CVE-2020-3992 Cover

What to do if you were affected by CVE-2020-3992?

Were you affected by CVE-2020-3992 ransomware attack?

Firstly, let's secure your system

In order to secure a system you have to follow a few easy steps. Firstly, you have to login to your ESXi system, it can be done in two different ways:

  • ssh root@your_server_ip
  • Through direct access to the server (or KVM over Internet), you then have to press F2 and authorize yourself using your login and password combination. Once it’s done, you have to enable Console access in the Troubleshooting options. Once it’s enabled, hit Alt+F1 that will take you to login.

Once this is out of the way and you’re in, you have to make sure you prevent future attacks. The vector of an attack in case of CVE-2020-3992 was OpenSLP which has to be disabled.


Disable SLP

[root@ESXi:~] /etc/init.d/slpd stop
[root@ESXi:~] esxcli network firewall ruleset set -r CIMSLP -e 0
[root@ESXi:~] chkconfig slpd off

Once you execute this calls, you have to ensure that you reboot this server. It should remove the deface from the login page and you should be able to access your ESXi through webpanel again.

You can also edit message of the day to remove the annoying message from the server every time you login. In order to do that you have to edit /etc/motd

What to do next to remove encryption caused by CVE-2020-3992?

As it occurs, attackers have not encrypted the files bigger than certain size. Luckily, the flat VMDK files, were too big, so what was encrypted was configurations. You can most likely recover your files by following these steps.

First of all, locate where your VMs are residing on the server. It will be one of the subdirectories within /vmfs/volumes. In my case it was /vmfs/volumes/5fc61705-09df5078-xxxx-0cc47a0e99ce. You can find it by listing contents of each directory within /vmfs/volumes and locating the one that has folders matching your VM names.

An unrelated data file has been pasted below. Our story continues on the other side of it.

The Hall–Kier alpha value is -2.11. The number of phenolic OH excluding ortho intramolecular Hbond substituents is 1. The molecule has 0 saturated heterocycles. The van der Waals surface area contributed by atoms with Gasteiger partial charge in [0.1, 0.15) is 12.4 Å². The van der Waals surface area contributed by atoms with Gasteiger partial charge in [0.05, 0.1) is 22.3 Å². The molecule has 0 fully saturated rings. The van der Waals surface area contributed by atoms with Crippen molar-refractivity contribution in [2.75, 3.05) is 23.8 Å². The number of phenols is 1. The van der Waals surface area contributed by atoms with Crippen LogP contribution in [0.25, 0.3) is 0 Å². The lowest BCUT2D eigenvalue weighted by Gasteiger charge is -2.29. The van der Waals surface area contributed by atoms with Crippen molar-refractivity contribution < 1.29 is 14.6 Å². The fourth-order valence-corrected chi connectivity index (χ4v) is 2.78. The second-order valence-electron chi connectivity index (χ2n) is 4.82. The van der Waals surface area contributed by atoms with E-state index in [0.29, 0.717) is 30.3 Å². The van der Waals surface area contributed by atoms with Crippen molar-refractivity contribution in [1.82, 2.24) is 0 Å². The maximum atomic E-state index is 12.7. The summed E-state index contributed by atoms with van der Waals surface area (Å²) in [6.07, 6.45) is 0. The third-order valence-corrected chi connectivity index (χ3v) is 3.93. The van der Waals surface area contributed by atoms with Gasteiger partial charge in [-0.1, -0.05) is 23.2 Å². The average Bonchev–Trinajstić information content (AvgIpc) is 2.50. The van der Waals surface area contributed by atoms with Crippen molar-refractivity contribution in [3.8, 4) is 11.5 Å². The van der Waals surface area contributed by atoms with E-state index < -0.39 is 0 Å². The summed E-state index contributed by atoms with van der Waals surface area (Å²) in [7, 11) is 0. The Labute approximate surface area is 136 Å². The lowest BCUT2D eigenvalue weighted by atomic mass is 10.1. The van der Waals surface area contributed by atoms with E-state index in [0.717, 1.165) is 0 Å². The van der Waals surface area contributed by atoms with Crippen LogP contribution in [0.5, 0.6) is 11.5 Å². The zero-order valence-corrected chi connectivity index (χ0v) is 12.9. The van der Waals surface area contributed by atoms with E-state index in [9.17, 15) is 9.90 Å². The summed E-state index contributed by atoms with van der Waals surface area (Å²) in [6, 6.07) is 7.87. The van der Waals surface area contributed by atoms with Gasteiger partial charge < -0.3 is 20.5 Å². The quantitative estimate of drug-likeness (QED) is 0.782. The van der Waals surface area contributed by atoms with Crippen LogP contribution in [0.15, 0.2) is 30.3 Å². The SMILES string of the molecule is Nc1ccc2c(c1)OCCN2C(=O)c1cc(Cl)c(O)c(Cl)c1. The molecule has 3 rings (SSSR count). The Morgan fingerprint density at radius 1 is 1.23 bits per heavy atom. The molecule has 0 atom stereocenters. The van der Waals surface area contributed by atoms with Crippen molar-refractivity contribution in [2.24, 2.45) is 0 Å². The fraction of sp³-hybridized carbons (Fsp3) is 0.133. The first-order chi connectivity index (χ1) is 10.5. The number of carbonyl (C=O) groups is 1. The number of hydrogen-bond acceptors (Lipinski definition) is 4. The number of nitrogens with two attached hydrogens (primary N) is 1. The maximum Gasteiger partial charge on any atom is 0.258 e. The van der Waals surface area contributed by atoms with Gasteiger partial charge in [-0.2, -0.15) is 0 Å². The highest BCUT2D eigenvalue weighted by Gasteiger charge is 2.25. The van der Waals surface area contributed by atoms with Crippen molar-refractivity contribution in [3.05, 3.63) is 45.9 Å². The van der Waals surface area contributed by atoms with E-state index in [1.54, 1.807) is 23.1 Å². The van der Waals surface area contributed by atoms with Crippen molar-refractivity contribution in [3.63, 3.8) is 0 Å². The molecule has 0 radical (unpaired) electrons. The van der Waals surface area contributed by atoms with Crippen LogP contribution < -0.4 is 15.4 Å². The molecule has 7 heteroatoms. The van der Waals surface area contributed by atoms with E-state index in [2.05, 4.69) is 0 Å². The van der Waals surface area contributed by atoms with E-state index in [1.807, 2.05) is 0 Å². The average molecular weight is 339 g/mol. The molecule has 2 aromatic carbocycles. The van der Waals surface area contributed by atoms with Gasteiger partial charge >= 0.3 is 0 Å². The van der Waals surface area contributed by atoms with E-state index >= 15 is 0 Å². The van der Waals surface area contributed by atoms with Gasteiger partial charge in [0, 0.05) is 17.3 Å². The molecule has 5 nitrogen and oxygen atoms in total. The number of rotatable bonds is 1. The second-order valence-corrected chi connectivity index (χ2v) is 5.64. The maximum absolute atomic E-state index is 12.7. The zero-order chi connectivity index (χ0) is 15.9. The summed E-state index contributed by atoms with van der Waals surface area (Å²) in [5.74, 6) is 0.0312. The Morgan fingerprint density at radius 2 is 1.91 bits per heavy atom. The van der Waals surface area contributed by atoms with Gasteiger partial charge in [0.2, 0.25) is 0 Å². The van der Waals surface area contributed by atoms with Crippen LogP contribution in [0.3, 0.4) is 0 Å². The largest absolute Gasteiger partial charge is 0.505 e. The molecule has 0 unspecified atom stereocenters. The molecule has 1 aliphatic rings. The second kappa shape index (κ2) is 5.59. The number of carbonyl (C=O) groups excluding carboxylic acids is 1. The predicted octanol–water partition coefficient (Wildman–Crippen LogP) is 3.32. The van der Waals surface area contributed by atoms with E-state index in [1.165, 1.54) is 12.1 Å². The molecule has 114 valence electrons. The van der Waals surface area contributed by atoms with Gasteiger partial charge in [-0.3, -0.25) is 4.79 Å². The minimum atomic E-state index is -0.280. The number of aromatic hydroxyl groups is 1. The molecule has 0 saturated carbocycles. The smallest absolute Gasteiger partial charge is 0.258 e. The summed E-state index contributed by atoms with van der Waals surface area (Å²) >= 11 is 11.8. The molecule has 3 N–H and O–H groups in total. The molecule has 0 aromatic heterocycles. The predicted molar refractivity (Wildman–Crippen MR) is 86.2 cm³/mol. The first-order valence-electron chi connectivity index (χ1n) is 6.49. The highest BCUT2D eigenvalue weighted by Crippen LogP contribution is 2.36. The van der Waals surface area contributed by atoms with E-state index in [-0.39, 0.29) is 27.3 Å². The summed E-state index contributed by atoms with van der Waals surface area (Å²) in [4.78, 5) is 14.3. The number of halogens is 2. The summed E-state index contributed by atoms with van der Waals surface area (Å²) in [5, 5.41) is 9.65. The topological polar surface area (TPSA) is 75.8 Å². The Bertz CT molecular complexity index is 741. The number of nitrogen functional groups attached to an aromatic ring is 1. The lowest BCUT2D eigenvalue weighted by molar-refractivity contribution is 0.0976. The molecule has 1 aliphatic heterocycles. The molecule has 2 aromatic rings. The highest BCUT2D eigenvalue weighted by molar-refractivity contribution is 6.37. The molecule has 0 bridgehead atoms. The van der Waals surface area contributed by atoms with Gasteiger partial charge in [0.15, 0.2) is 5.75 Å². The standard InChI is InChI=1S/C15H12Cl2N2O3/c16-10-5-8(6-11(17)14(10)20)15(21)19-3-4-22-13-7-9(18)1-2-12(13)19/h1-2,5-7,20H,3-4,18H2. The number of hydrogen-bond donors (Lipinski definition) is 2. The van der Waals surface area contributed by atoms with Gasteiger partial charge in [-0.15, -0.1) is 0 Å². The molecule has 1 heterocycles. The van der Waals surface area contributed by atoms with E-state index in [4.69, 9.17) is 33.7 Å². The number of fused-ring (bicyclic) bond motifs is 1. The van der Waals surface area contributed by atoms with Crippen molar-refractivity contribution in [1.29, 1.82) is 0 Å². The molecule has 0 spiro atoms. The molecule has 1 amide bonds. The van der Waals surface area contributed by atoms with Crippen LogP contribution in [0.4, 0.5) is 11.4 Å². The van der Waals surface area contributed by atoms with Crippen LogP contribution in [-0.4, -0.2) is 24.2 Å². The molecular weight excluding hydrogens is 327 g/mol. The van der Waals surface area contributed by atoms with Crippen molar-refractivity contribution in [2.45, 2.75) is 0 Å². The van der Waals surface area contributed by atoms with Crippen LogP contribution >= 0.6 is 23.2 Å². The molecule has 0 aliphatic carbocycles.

Find the size of -flat.vmdk file

In order to recreate the configuration, you have to go in your VM directory for me it would be cd /vmfs/volumes/5fc61705-09df5078-34e9-0cc47a0e99ce/Webserver

Then you have to list files within this directory using ls -l 

Your output will be similar to this, note the size of Webserver-flat.vmdk is 269509197824. This is important as we’re going to use it in the next step. Run the command, make sure you substitute 12345 with the right size vmkfstools -c 12345 -d thin temp.vmdk

This command will create two files: temp.vmdk and temp-flat.vmdk. At this point we have to OVERWRITE ONLY Webserver.vmdk with the new file. We can do that using mv temp.vmdk Webserver.vmdk

Make sure you ONLY DO THAT for the base .vmdk file. Once it’s done We have to do a couple of things:

  • Open Webserver.vmdk
  • Replace “temp-flat.vmdk” at line 9 with our original name of the -flat.vmdk file, in my case it will be Webserver-flat.vmdk
  • If our server was Thick provisioned, we have to remove ddb.thinProvisioned = “1” from line 19
  • If our server was Thin provisioned, we do not remove it
  • Next, we can remove our temp-flat.vmdk file using rm -rf temp-flat.vmdk